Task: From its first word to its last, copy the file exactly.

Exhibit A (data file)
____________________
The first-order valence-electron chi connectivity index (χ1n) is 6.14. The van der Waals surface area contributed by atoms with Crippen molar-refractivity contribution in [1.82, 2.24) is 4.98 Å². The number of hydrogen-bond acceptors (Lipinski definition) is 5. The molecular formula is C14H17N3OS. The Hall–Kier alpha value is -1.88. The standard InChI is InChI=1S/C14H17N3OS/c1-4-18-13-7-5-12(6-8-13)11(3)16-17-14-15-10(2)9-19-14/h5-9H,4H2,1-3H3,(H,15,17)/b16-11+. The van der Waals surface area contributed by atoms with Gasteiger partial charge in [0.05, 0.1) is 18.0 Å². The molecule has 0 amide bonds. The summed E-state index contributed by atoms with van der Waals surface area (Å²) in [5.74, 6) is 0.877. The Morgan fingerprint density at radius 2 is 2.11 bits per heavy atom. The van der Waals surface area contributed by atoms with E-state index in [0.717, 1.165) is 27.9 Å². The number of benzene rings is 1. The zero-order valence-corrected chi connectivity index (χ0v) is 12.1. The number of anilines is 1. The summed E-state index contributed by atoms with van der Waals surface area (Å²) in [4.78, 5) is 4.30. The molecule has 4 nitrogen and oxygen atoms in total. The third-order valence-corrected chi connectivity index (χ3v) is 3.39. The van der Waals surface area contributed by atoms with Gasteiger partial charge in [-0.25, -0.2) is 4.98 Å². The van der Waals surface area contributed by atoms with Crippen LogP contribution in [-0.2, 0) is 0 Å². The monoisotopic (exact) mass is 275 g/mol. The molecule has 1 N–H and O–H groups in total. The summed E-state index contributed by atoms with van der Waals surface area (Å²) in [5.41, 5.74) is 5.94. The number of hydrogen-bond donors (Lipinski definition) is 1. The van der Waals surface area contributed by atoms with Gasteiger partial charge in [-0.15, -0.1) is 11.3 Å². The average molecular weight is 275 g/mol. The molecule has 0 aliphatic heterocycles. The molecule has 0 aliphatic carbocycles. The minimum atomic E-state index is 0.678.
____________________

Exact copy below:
The first-order valence-electron chi connectivity index (χ1n) is 6.14. The van der Waals surface area contributed by atoms with Crippen molar-refractivity contribution in [1.82, 2.24) is 4.98 Å². The number of hydrogen-bond acceptors (Lipinski definition) is 5. The molecular formula is C14H17N3OS. The Hall–Kier alpha value is -1.88. The standard InChI is InChI=1S/C14H17N3OS/c1-4-18-13-7-5-12(6-8-13)11(3)16-17-14-15-10(2)9-19-14/h5-9H,4H2,1-3H3,(H,15,17)/b16-11+. The van der Waals surface area contributed by atoms with Gasteiger partial charge in [0.05, 0.1) is 18.0 Å². The molecule has 0 amide bonds. The summed E-state index contributed by atoms with van der Waals surface area (Å²) in [5.74, 6) is 0.877. The Morgan fingerprint density at radius 2 is 2.11 bits per heavy atom. The van der Waals surface area contributed by atoms with E-state index in [0.717, 1.165) is 27.9 Å². The number of benzene rings is 1. The zero-order valence-corrected chi connectivity index (χ0v) is 12.1. The number of anilines is 1. The summed E-state index contributed by atoms with van der Waals surface area (Å²) in [4.78, 5) is 4.30. The molecule has 4 nitrogen and oxygen atoms in total. The third-order valence-corrected chi connectivity index (χ3v) is 3.39. The van der Waals surface area contributed by atoms with Gasteiger partial charge in [-0.25, -0.2) is 4.98 Å². The van der Waals surface area contributed by atoms with Crippen LogP contribution in [-0.2, 0) is 0 Å². The monoisotopic (exact) mass is 275 g/mol. The molecule has 1 N–H and O–H groups in total. The summed E-state index contributed by atoms with van der Waals surface area (Å²) in [5.41, 5.74) is 5.94. The number of hydrogen-bond donors (Lipinski definition) is 1. The van der Waals surface area contributed by atoms with Gasteiger partial charge in [-0.15, -0.1) is 11.3 Å². The average molecular weight is 275 g/mol. The molecule has 0 aliphatic heterocycles. The molecule has 0 aliphatic carbocycles. The minimum atomic E-state index is 0.678.